In Jl Zalabardo (ed.), Wittgenstein's Early Philosophy. Oxford University Press (2012)
|Abstract||‘The Unity of the Proposition’ is a label for a problem which has intermittently intrigued philosophers but which for much of the last century lay neglected in the sad, lightless room under the stairs of philosophical progress, along with other casualties and bugaboos of early analytic philosophy such as the doctrine of internal relations, the identity theory of truth, and Harold Joachim. Yet it was while struggling with this problem (among others), that Bertrand Russell built one of the first steps on the staircase by creating what came later to be called the theory of descriptions.1 According to that theory, statements containing definite descriptions are true only if there exists a unique thing satisfying the description. So nothing one says about ‘The Problem of the Unity of the Proposition’, for example, can be true unless there is one and only one such problem. Yet, as we shall explain below (§1), on the one hand it is unclear that there is any such problem at all, while, on the other, if there is a problem, there seem to be several. One might conclude, then, that everything we say in this paper is likely to be false. But perhaps the paper could be, in the context, appropriately treated as a ladder, to be kicked away after climbing. For Wittgenstein, too, was concerned with the problem: ‘At the centre of Wittgenstein’s project was the task of explaining the unity of the proposition’, says Michael Potter, for example.2 Wittgenstein had inherited the task from two of his philosophical mentors, Russell and Frege. Yet while Russell’s series of failed accounts of propositions, and then judgments, each of which was meant to resolve the problem, seemed ultimately to serve only as a sort of negative inspiration for him,3 Frege’s response to the problem proved a deep influence. We will outline Frege’s position as a backdrop to Wittgenstein’s below (§§2 and 3). As we will argue, one of the most important ways in which Wittgenstein’s position resembles Frege’s is precisely that his (Wittgenstein’s) solution to the problem of unity required treating his own book as an attempt to say the unsayable..|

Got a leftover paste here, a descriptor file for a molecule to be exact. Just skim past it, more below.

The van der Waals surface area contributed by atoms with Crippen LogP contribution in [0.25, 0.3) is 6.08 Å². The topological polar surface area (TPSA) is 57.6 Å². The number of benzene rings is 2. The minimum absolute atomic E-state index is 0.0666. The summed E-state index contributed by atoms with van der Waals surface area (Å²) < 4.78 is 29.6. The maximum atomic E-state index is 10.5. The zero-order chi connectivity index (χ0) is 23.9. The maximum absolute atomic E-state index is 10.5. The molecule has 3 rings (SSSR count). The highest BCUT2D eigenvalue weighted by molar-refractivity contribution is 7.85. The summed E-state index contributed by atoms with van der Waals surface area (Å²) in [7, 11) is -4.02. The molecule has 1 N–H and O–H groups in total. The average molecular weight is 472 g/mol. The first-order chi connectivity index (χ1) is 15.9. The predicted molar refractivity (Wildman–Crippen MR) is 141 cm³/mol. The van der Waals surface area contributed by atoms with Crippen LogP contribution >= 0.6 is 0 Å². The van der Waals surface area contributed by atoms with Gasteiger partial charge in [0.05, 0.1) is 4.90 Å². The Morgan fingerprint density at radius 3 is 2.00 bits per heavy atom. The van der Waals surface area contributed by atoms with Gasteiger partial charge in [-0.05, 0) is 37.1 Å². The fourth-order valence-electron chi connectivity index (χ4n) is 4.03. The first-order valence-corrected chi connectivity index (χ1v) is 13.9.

|Keywords||No keywords specified (fix it)|
|Through your library||Configure|
Similar books and articles
Christopher Hom & Jeremy Schwartz (2013). Unity and the Frege–Geach Problem. Philosophical Studies 163 (1):15-24.
Jeffrey C. King (forthcoming). Propositional Unity: What's the Problem, Who has It and Who Solves It? Philosophical Studies.
Graham Stevens (2008). Russell and the Unity of the Proposition. Philosophy Compass 3 (3):491–506.
Howard Peacock (2011). Is There a Problem About Propositional Unity? Dialectica 65 (3):393-418.
Graham Stevens (2006). Russell's Repsychologising of the Proposition. Synthese 151 (1):99 - 124.
Peter W. Hanks (2007). How Wittgenstein Defeated Russell's Multiple Relation Theory of Judgment. Synthese 154 (1):121 - 146.
Bernard Linsky (2012). Critical Notice of Richard Gaskin's The Unity of the Proposition. Canadian Journal of Philosophy 41 (3):469-481.
Graham Stevens (2003). The Truth and Nothing but the Truth, yet Never the Whole Truth: Frege, Russell and the Analysis of Unities. History and Philosophy of Logic 24 (3):221-240.
Benjamin Schnieder (2010). Propositions United. Dialectica 64 (2):289-301.
Bjørn Jespersen (2012). Post-Fregean Thoughts on Propositional Unity. In James Maclaurin (ed.), Rationis Defensor.
Colin Johnston (2007). The Unity of a Tractarian Fact. Synthese 156 (2):231-251.
Anssi Korhonen (2009). Russell's Early Metaphysics of Propositions. Prolegomena 8 (2):159-192.
Ian Proops (1997). The Early Wittgenstein on Logical Assertion. Philosophical Topics 25 (2):121-144.
Added to index2010-12-16
Total downloads115 ( #4,621 of 549,108 )
Recent downloads (6 months)13 ( #5,039 of 549,108 )
How can I increase my downloads?